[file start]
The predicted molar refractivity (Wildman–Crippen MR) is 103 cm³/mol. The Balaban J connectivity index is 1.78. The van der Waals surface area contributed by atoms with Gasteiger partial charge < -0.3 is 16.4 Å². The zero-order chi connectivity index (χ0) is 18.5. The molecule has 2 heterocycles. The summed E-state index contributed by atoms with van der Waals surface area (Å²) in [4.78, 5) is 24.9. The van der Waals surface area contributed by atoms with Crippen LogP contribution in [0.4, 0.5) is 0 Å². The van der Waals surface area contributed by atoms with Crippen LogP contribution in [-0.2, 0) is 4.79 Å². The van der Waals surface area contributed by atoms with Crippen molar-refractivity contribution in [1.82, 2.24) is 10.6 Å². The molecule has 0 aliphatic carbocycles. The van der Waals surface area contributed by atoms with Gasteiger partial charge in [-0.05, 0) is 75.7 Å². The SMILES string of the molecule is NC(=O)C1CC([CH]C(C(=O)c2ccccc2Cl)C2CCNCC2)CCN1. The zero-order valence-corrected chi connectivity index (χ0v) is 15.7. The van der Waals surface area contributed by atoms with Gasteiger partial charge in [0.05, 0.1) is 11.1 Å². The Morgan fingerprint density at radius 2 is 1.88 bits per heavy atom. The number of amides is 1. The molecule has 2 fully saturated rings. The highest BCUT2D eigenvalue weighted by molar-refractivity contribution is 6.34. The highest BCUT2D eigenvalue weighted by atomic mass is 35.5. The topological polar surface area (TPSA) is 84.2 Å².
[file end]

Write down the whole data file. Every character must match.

The predicted molar refractivity (Wildman–Crippen MR) is 103 cm³/mol. The Balaban J connectivity index is 1.78. The van der Waals surface area contributed by atoms with Gasteiger partial charge < -0.3 is 16.4 Å². The zero-order chi connectivity index (χ0) is 18.5. The molecule has 2 heterocycles. The summed E-state index contributed by atoms with van der Waals surface area (Å²) in [4.78, 5) is 24.9. The van der Waals surface area contributed by atoms with Crippen LogP contribution in [0.4, 0.5) is 0 Å². The van der Waals surface area contributed by atoms with Crippen LogP contribution in [-0.2, 0) is 4.79 Å². The van der Waals surface area contributed by atoms with Crippen molar-refractivity contribution in [1.82, 2.24) is 10.6 Å². The molecule has 0 aliphatic carbocycles. The van der Waals surface area contributed by atoms with Gasteiger partial charge in [-0.05, 0) is 75.7 Å². The SMILES string of the molecule is NC(=O)C1CC([CH]C(C(=O)c2ccccc2Cl)C2CCNCC2)CCN1. The zero-order valence-corrected chi connectivity index (χ0v) is 15.7. The van der Waals surface area contributed by atoms with Gasteiger partial charge in [0.05, 0.1) is 11.1 Å². The Morgan fingerprint density at radius 2 is 1.88 bits per heavy atom. The number of amides is 1. The molecule has 2 fully saturated rings. The highest BCUT2D eigenvalue weighted by molar-refractivity contribution is 6.34. The highest BCUT2D eigenvalue weighted by atomic mass is 35.5. The topological polar surface area (TPSA) is 84.2 Å².